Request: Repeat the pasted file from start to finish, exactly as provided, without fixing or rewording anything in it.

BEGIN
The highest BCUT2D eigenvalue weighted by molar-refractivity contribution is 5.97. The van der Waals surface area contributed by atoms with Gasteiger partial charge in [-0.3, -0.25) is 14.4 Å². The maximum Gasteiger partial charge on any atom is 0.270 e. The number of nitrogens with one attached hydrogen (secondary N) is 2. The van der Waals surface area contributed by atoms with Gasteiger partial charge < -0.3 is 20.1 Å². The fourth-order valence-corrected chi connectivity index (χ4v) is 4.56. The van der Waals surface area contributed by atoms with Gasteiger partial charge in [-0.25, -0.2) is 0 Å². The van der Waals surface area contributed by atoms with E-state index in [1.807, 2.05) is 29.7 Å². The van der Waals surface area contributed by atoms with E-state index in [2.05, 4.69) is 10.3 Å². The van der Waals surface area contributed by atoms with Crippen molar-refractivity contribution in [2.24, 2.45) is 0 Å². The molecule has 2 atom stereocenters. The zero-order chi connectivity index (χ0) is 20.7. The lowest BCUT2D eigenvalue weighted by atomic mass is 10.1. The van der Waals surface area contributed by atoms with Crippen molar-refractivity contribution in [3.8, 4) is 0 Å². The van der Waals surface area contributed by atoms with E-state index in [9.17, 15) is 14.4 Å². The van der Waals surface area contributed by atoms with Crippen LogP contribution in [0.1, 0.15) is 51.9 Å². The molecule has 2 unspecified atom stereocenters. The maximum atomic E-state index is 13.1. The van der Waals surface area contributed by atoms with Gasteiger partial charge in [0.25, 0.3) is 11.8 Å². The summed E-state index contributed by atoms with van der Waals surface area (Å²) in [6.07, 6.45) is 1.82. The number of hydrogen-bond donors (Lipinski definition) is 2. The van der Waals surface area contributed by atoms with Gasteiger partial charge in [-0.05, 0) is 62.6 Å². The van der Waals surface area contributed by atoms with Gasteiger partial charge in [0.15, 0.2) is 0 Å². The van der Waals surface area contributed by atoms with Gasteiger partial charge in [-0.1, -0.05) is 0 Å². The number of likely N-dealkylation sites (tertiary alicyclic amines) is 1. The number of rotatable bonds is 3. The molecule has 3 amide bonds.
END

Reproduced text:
The highest BCUT2D eigenvalue weighted by molar-refractivity contribution is 5.97. The van der Waals surface area contributed by atoms with Gasteiger partial charge in [-0.3, -0.25) is 14.4 Å². The maximum Gasteiger partial charge on any atom is 0.270 e. The number of nitrogens with one attached hydrogen (secondary N) is 2. The van der Waals surface area contributed by atoms with Gasteiger partial charge < -0.3 is 20.1 Å². The fourth-order valence-corrected chi connectivity index (χ4v) is 4.56. The van der Waals surface area contributed by atoms with Gasteiger partial charge in [-0.25, -0.2) is 0 Å². The van der Waals surface area contributed by atoms with E-state index in [1.807, 2.05) is 29.7 Å². The van der Waals surface area contributed by atoms with E-state index in [2.05, 4.69) is 10.3 Å². The van der Waals surface area contributed by atoms with Crippen molar-refractivity contribution in [2.24, 2.45) is 0 Å². The molecule has 2 atom stereocenters. The zero-order chi connectivity index (χ0) is 20.7. The lowest BCUT2D eigenvalue weighted by atomic mass is 10.1. The van der Waals surface area contributed by atoms with Crippen molar-refractivity contribution in [3.8, 4) is 0 Å². The van der Waals surface area contributed by atoms with E-state index in [9.17, 15) is 14.4 Å². The van der Waals surface area contributed by atoms with Crippen LogP contribution in [0.1, 0.15) is 51.9 Å². The molecule has 2 unspecified atom stereocenters. The maximum atomic E-state index is 13.1. The van der Waals surface area contributed by atoms with Gasteiger partial charge in [0.25, 0.3) is 11.8 Å². The summed E-state index contributed by atoms with van der Waals surface area (Å²) in [6.07, 6.45) is 1.82. The number of hydrogen-bond donors (Lipinski definition) is 2. The van der Waals surface area contributed by atoms with Gasteiger partial charge in [-0.05, 0) is 62.6 Å². The van der Waals surface area contributed by atoms with Gasteiger partial charge in [0.15, 0.2) is 0 Å². The van der Waals surface area contributed by atoms with Gasteiger partial charge in [-0.1, -0.05) is 0 Å². The number of likely N-dealkylation sites (tertiary alicyclic amines) is 1. The number of rotatable bonds is 3. The molecule has 3 amide bonds.